It is July third, 1950. The Korean War is eight days old. National Security Council Report 68 is sitting on Harry Truman’s desk, a grim outline of the Cold War that is to enfold the world for the next 40 years. Alan Turing’s paper “Computing Machinery and Intelligence” is circulating for review. Cinderella is a box office sensation.

And you have invented a computer that can see the future.

Employing cutting-edge Ward-Takahashi identity derivations outside their quantum-theoretical framework, JUGGERNAUT processes enormous data sets, ostensibly in the service of code-breaking once the technology is proven and refined. The unstable geniuses behind the math have reached some curious conclusions that only experimental evidence can confirm. By the numbers, JUGGERNAUT —given enough resources— should be able to crack ciphers before they are even invented.

JUGGERNAUT is a live-action game about free will for 4-6 players and 1-2 hours that plays like a creepy Twilight Zone episode and requires almost no prep. Replay value is high and it is always weird and intense To play.

To play the game, you’ll need the deck of cards (either the premium, print-on-demand deck or the print-and-play version you cut yourself). You’ll also need a private space and the soundtrack MP3, which simulates the ominous sounds of the machine. Labcoats and other props are optional!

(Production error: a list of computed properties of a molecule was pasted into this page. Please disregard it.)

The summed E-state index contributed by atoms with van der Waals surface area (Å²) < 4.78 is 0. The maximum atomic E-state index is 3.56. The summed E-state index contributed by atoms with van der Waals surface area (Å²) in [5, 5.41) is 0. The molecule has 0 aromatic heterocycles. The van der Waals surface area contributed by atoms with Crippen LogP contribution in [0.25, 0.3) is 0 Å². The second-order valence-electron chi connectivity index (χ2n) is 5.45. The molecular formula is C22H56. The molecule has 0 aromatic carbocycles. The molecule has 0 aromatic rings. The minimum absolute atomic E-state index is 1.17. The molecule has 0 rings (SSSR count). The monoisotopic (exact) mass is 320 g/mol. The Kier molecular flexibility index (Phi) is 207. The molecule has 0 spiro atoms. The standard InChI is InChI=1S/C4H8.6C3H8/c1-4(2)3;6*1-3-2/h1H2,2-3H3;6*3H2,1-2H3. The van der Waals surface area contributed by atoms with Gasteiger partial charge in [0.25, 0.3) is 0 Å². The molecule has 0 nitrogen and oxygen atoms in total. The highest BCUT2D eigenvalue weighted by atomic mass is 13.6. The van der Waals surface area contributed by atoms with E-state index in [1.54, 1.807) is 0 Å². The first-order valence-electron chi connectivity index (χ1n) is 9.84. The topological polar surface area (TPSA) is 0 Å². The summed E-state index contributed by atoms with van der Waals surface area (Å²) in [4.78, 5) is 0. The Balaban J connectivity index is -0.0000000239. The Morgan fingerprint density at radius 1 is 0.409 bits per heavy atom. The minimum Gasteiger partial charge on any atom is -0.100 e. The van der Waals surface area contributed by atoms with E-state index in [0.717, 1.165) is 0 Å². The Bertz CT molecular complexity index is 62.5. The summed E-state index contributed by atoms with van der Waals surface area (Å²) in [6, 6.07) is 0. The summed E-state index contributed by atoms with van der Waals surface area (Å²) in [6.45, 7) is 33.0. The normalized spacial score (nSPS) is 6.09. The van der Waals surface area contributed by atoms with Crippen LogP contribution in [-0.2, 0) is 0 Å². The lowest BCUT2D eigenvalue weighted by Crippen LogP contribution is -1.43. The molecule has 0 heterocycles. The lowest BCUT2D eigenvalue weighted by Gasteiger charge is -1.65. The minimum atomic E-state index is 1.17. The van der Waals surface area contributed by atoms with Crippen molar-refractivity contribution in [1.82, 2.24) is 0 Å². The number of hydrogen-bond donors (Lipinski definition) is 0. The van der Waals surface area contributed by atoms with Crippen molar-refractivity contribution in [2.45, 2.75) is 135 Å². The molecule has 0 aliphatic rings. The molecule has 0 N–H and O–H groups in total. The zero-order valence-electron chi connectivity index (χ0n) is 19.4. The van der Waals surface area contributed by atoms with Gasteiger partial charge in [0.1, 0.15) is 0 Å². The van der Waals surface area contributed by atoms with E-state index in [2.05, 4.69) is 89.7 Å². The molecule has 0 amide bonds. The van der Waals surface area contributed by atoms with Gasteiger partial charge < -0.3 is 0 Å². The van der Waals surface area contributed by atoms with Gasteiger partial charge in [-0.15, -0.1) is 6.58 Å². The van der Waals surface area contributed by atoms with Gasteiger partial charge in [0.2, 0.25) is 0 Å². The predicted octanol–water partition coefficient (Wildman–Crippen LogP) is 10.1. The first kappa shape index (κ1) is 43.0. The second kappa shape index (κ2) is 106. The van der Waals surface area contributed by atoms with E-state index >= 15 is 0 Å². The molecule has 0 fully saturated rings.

by Jason Morningstar
Code: BPG019
72 full-color, premium cards
Release Date: April 2015



“This game is brilliant, and very fun. Our game was intense and satisfying. My character ended up getting a lot of very personal predictions made … it’s a hard game to talk about without spoiling it, but it was very fun.” —Hans Messersmith

“We played an earlier draft and it was creepy, intense fun. The self-pacing job outputs really add an interesting dynamic, delivering information, bad news, and cryptic warnings in equal measure. Towards the end, we were afraid to draw them! This is one of my most favorite games, and certainly my favorite larp. There’s a lot of really smart things happening here, socially and design-wise.” —Caitlynn Belle

“It is a blast and very replayable. Get it!” —Eric Johnson

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